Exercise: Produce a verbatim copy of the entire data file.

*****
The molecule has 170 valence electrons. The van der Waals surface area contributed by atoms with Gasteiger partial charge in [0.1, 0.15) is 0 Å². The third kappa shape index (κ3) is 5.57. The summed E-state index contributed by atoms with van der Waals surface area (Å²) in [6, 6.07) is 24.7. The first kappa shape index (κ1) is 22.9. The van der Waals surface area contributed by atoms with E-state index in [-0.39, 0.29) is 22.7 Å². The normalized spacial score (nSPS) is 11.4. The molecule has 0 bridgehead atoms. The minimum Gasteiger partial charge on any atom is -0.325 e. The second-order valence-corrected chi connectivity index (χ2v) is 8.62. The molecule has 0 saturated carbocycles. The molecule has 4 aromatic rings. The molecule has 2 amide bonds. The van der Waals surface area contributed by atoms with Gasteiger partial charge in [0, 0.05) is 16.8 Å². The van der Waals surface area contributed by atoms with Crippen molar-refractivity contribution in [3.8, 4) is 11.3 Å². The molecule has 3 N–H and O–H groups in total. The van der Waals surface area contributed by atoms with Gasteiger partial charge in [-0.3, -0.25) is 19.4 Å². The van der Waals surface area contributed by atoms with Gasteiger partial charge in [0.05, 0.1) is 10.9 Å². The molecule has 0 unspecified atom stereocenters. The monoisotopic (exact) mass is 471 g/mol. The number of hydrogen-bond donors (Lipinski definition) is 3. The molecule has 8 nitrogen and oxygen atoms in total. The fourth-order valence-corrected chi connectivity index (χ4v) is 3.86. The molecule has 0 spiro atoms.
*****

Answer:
The molecule has 170 valence electrons. The van der Waals surface area contributed by atoms with Gasteiger partial charge in [0.1, 0.15) is 0 Å². The third kappa shape index (κ3) is 5.57. The summed E-state index contributed by atoms with van der Waals surface area (Å²) in [6, 6.07) is 24.7. The first kappa shape index (κ1) is 22.9. The van der Waals surface area contributed by atoms with E-state index in [-0.39, 0.29) is 22.7 Å². The normalized spacial score (nSPS) is 11.4. The molecule has 0 bridgehead atoms. The minimum Gasteiger partial charge on any atom is -0.325 e. The second-order valence-corrected chi connectivity index (χ2v) is 8.62. The molecule has 0 saturated carbocycles. The molecule has 4 aromatic rings. The molecule has 2 amide bonds. The van der Waals surface area contributed by atoms with Gasteiger partial charge in [0, 0.05) is 16.8 Å². The van der Waals surface area contributed by atoms with Crippen molar-refractivity contribution in [3.8, 4) is 11.3 Å². The molecule has 3 N–H and O–H groups in total. The van der Waals surface area contributed by atoms with Gasteiger partial charge in [-0.3, -0.25) is 19.4 Å². The van der Waals surface area contributed by atoms with Gasteiger partial charge in [0.05, 0.1) is 10.9 Å². The molecule has 0 unspecified atom stereocenters. The monoisotopic (exact) mass is 471 g/mol. The number of hydrogen-bond donors (Lipinski definition) is 3. The molecule has 8 nitrogen and oxygen atoms in total. The fourth-order valence-corrected chi connectivity index (χ4v) is 3.86. The molecule has 0 spiro atoms.